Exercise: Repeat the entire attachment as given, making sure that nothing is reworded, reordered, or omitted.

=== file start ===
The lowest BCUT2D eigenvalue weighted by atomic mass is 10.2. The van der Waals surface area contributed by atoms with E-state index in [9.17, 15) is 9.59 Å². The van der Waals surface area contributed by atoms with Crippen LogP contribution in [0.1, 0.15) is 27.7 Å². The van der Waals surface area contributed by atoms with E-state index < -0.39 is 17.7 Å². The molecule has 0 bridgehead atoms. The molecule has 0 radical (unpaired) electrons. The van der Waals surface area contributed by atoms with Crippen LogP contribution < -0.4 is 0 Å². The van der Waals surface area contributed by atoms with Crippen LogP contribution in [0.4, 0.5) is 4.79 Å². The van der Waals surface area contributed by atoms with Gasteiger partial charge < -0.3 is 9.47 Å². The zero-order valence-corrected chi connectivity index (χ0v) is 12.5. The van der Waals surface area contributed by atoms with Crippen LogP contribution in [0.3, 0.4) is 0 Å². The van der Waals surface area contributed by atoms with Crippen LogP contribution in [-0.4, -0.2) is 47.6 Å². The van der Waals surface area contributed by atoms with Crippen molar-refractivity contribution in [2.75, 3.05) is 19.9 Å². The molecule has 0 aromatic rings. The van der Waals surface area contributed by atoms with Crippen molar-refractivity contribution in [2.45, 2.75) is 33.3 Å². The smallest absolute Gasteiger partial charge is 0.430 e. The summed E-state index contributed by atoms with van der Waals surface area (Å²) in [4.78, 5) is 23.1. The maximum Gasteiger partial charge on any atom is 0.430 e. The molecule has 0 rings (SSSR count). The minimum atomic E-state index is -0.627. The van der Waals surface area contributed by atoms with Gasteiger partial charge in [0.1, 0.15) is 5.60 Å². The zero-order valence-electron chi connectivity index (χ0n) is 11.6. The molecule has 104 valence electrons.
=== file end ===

The lowest BCUT2D eigenvalue weighted by atomic mass is 10.2. The van der Waals surface area contributed by atoms with E-state index in [9.17, 15) is 9.59 Å². The van der Waals surface area contributed by atoms with Crippen LogP contribution in [0.1, 0.15) is 27.7 Å². The van der Waals surface area contributed by atoms with E-state index < -0.39 is 17.7 Å². The molecule has 0 bridgehead atoms. The molecule has 0 radical (unpaired) electrons. The van der Waals surface area contributed by atoms with Crippen LogP contribution < -0.4 is 0 Å². The van der Waals surface area contributed by atoms with Crippen LogP contribution in [0.4, 0.5) is 4.79 Å². The van der Waals surface area contributed by atoms with Gasteiger partial charge < -0.3 is 9.47 Å². The zero-order valence-corrected chi connectivity index (χ0v) is 12.5. The van der Waals surface area contributed by atoms with Crippen LogP contribution in [0.3, 0.4) is 0 Å². The van der Waals surface area contributed by atoms with Crippen LogP contribution in [-0.4, -0.2) is 47.6 Å². The van der Waals surface area contributed by atoms with Crippen molar-refractivity contribution in [2.75, 3.05) is 19.9 Å². The molecule has 0 aromatic rings. The van der Waals surface area contributed by atoms with Crippen molar-refractivity contribution in [2.45, 2.75) is 33.3 Å². The smallest absolute Gasteiger partial charge is 0.430 e. The summed E-state index contributed by atoms with van der Waals surface area (Å²) in [4.78, 5) is 23.1. The maximum Gasteiger partial charge on any atom is 0.430 e. The molecule has 0 rings (SSSR count). The minimum atomic E-state index is -0.627. The van der Waals surface area contributed by atoms with Gasteiger partial charge in [0.1, 0.15) is 5.60 Å². The zero-order valence-electron chi connectivity index (χ0n) is 11.6. The molecule has 104 valence electrons.